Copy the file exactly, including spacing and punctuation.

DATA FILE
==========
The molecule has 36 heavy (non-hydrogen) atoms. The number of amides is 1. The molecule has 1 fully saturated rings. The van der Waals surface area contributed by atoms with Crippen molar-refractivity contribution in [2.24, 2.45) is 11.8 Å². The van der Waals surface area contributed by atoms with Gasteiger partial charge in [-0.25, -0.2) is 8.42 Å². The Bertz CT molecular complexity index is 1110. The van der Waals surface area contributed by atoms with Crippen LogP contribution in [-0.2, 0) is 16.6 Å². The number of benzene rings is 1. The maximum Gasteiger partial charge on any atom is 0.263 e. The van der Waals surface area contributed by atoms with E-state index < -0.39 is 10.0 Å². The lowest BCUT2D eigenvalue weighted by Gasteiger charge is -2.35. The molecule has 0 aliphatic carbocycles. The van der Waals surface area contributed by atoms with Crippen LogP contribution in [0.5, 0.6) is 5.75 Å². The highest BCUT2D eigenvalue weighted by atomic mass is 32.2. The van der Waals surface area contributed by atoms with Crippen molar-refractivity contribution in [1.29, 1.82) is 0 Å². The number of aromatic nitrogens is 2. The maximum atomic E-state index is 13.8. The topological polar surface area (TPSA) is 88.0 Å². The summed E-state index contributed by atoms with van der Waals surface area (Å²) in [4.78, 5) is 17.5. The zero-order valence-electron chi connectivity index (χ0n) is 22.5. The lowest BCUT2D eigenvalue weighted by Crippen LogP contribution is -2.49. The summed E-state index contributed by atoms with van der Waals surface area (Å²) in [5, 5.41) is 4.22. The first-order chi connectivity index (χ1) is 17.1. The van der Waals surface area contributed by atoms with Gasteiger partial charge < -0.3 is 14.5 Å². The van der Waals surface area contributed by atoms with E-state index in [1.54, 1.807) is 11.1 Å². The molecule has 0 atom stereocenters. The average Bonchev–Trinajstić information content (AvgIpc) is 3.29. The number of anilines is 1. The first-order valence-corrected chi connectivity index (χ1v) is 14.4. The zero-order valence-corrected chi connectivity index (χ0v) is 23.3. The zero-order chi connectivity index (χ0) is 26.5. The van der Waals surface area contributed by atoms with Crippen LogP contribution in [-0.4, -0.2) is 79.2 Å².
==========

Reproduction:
The molecule has 36 heavy (non-hydrogen) atoms. The number of amides is 1. The molecule has 1 fully saturated rings. The van der Waals surface area contributed by atoms with Crippen molar-refractivity contribution in [2.24, 2.45) is 11.8 Å². The van der Waals surface area contributed by atoms with Gasteiger partial charge in [-0.25, -0.2) is 8.42 Å². The Bertz CT molecular complexity index is 1110. The van der Waals surface area contributed by atoms with Crippen LogP contribution in [-0.2, 0) is 16.6 Å². The number of benzene rings is 1. The maximum Gasteiger partial charge on any atom is 0.263 e. The van der Waals surface area contributed by atoms with E-state index < -0.39 is 10.0 Å². The lowest BCUT2D eigenvalue weighted by Gasteiger charge is -2.35. The molecule has 0 aliphatic carbocycles. The van der Waals surface area contributed by atoms with Crippen LogP contribution in [0.5, 0.6) is 5.75 Å². The highest BCUT2D eigenvalue weighted by atomic mass is 32.2. The van der Waals surface area contributed by atoms with Crippen molar-refractivity contribution in [1.29, 1.82) is 0 Å². The number of aromatic nitrogens is 2. The maximum atomic E-state index is 13.8. The topological polar surface area (TPSA) is 88.0 Å². The summed E-state index contributed by atoms with van der Waals surface area (Å²) in [4.78, 5) is 17.5. The zero-order valence-electron chi connectivity index (χ0n) is 22.5. The lowest BCUT2D eigenvalue weighted by Crippen LogP contribution is -2.49. The summed E-state index contributed by atoms with van der Waals surface area (Å²) in [5, 5.41) is 4.22. The first-order chi connectivity index (χ1) is 17.1. The van der Waals surface area contributed by atoms with Gasteiger partial charge < -0.3 is 14.5 Å². The van der Waals surface area contributed by atoms with E-state index in [1.54, 1.807) is 11.1 Å². The molecule has 0 atom stereocenters. The average Bonchev–Trinajstić information content (AvgIpc) is 3.29. The number of anilines is 1. The first-order valence-corrected chi connectivity index (χ1v) is 14.4. The zero-order valence-corrected chi connectivity index (χ0v) is 23.3. The zero-order chi connectivity index (χ0) is 26.5. The van der Waals surface area contributed by atoms with Crippen LogP contribution in [-0.4, -0.2) is 79.2 Å².